Corylus Cornuta

by John Brouwer

Every year the co-op experiences a struggle between man and beast. Sometime in the last week of August, a few co-op members and the squirrels keep our eyes on the hazelnut bush beside Unit 46. The trick is to gather hazelnuts just before the squirrels decide the nuts are ripe. Missing by a day gives the squirrels just enough time to harvest the whole bush. Harvesting too early results in a bitter immature nut. If no one notices them, the nuts will be gone in 24 hours and the squirrels will have won again. This year I heard the squirrels in the tree one morning and managed to pick about 50 nuts before I had to leave for work. By the time I got back in the evening the bush had been picked clean. These 50 nuts are now planted in the tree nursery and are protected by a layer of mesh and wood chips to keep out those pesky critters.

Hazelnuts, also known as filberts, are an edible nut delicacy. There are hazelnut species throughout the world's temperate climate and they are used as food wherever they occur. The local native species are beaked hazelnut and American hazelnut.

Hazelnuts are grown commercially in southern British Columbia and Oregon. The commercial hazelnut is a European species characterized by large nuts with thin hulls which foster machine harvesting. BC produces about one million pounds per year. Commercial growers also face stiff competition from squirrels and other rodents and employ all types of sound systems to keep them away. The European hazelnut needs the mild winters and cooler summers of the coast. Commercial cultivation in other regions of the country has been unsuccessful. The problem appears to be cyclical heavy and light crops rather than the reliable annual heavy crops required for commercial success.

North Americans used the name filberts. But when the American commercial growers tried to export filberts into Europe they couldn't find a receptive market as the local native nut was named hazelnut. Following the old adage "when in Rome do as the Romans" the Americans changed the name of their product to hazelnut and developed a reliable European market.

In parts of Europe, truffles are grown with hazelnuts as they are an edible symbiotic fungus which finds a hospitable environment in the soils hazelnut orchards under the right climatic conditions.

The hazelnut was one of the first trees to establish itself on Europe's post-glacier soils.

A Mesolithic waste pit on the island of Colonsay in Scotland was found to contain the remains of hundreds of thousands burned hazelnut shells. Carbon dating placed the site around 7,000 BC making it some 9,000 years old. Similar sites have also been found in other areas of northern Europe.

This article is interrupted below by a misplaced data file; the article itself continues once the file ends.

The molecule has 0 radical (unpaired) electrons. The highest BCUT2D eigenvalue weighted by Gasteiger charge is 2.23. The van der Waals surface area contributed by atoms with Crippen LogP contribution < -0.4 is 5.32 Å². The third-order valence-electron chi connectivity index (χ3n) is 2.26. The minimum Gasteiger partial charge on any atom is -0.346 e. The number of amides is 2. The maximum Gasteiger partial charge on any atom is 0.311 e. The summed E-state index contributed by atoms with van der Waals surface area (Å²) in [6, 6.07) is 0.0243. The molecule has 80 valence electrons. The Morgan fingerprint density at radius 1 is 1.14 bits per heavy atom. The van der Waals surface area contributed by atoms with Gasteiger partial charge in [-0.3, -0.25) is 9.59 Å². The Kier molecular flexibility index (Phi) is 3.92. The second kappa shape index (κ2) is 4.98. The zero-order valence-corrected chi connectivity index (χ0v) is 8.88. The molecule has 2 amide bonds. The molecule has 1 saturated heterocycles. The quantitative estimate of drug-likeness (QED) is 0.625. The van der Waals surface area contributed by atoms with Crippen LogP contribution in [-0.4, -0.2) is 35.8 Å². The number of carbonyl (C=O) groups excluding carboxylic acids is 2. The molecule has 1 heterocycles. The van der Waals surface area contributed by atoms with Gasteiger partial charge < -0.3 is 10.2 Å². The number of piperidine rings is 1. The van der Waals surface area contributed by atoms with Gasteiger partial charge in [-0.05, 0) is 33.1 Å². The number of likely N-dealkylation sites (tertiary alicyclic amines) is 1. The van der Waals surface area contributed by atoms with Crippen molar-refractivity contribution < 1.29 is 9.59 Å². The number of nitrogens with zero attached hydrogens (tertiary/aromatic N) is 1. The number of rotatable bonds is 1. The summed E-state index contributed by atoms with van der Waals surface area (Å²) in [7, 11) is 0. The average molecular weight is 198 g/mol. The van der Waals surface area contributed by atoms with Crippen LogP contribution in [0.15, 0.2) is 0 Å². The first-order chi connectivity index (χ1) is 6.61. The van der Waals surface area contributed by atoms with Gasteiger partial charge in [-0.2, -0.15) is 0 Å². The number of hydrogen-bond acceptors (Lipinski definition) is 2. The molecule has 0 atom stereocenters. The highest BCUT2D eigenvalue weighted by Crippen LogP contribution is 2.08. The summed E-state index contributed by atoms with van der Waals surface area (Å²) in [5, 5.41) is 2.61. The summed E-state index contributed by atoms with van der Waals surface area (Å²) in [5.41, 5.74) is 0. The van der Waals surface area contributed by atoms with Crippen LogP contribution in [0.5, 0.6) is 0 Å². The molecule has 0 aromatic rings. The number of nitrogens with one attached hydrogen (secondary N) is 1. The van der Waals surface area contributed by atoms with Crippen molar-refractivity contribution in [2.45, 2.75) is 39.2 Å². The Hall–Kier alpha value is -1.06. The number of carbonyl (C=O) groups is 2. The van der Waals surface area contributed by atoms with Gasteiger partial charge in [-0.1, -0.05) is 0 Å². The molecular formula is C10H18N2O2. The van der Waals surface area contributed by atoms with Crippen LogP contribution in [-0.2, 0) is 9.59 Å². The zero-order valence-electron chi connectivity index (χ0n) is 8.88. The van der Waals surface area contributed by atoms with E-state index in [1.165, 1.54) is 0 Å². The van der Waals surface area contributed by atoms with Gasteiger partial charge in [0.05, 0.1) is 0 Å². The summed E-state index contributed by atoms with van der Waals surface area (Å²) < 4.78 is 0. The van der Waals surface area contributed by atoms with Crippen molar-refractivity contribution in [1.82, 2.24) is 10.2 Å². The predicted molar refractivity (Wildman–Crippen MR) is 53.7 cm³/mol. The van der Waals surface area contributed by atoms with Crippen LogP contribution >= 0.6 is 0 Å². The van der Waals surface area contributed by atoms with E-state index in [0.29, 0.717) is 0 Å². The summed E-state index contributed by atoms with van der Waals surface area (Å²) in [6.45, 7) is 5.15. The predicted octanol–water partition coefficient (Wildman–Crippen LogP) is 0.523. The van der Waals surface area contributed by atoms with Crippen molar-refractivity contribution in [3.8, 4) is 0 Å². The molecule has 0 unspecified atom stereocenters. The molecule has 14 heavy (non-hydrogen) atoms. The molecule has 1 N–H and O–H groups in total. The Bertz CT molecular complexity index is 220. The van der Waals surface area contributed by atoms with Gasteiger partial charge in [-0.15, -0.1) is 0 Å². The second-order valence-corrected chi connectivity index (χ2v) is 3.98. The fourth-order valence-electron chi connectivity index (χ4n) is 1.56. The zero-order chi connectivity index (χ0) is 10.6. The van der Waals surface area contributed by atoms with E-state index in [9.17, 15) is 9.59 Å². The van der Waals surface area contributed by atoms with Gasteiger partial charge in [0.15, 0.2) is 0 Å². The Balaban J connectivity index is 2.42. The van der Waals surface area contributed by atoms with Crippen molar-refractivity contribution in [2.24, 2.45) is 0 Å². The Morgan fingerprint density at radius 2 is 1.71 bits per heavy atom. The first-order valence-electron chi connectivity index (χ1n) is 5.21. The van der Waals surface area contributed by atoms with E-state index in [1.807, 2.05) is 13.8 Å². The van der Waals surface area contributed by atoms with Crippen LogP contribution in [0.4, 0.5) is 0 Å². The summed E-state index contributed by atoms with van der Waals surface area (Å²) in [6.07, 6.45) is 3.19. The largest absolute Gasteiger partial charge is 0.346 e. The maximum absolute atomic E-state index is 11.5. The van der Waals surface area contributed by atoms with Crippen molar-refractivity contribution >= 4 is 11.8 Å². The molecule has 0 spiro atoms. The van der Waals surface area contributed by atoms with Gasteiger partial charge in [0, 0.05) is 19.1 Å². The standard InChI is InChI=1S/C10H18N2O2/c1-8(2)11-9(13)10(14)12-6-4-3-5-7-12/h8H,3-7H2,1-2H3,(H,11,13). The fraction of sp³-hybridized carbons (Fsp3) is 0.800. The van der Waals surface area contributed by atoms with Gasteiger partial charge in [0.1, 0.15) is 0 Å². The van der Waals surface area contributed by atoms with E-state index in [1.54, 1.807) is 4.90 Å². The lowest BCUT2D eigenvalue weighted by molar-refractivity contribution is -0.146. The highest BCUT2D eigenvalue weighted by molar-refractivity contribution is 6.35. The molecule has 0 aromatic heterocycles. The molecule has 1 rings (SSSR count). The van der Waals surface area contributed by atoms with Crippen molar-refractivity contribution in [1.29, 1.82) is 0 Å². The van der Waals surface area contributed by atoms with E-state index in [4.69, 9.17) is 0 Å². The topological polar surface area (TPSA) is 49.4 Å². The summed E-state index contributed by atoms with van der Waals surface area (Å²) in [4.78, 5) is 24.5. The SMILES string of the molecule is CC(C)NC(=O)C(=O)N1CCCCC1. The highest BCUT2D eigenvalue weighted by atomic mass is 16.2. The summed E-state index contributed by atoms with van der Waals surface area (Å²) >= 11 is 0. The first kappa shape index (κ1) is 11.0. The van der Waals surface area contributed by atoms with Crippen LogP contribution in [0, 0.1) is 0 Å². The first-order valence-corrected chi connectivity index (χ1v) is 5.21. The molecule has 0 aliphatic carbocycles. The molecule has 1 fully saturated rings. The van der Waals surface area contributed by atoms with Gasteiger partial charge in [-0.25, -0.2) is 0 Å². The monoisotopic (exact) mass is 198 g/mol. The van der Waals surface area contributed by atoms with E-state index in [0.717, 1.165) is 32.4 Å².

Some 6000 years later the Greeks developed unique medicinal uses for hazelnut. The Greek physician Dioscorides prescribed a cream of ground hazelnuts and suet on the pate to cure baldness.

Over the last decade foodies have found hazelnut. Most of us have experienced the complementary tastes of hazelnut with chocolate and kids still go for Nutella. But foodies describe hazelnut as follows;

"The rich flavors of the Northwest - robust Pacific salmon, musky mushrooms from foggy forest floors, cranberries from the coast, cherries from orchards along the Columbia River, onions from the high desert east of the Cascades - all find a complement in the earthy, elegant hazelnut.

Raw, its grassy overtones and creamy texture complement a Pinot Gris. Roasted, packing flavors of browned butter and the bite of tannin, hazelnuts venture into Chardonnay or even Pinot Noir territory.

Without all the hyperbole, hazelnuts should be roasted in a 275 degree Fahrenheit oven for about 20 minutes to develop their flavour. They can then be added to desserts and salads and added as a flavouring agent to main courses.

The Greeks did get the nutritional aspects of hazelnut right. They are an excellent source of vitamin E, dietary fiber, magnesium , the B vitamins, and antioxidants. Even the US Food and Drug Administration has gone so far as to state that "Scientific evidence suggests, but does not prove, that eating 1.5 ounces per day of most nuts, such as hazelnuts, as part of a diet low in saturated fat and cholesterol, may reduce the risk of heart attack." Others classify hazelnuts as one of the super foods rich in the antioxidants which "mop-up up the free radicals in the bloodstream that can eventually lead to other diseases."

So if you want to get some healthy heart food, keep your eye on the hazelnut bush beside unit 46 next August. If the squirrels keep winning, we made need to install a propane sound cannon to protect this pharmacopoeia – the members in blocks 9 & 10 may want to have some input into that strategy!

September 2010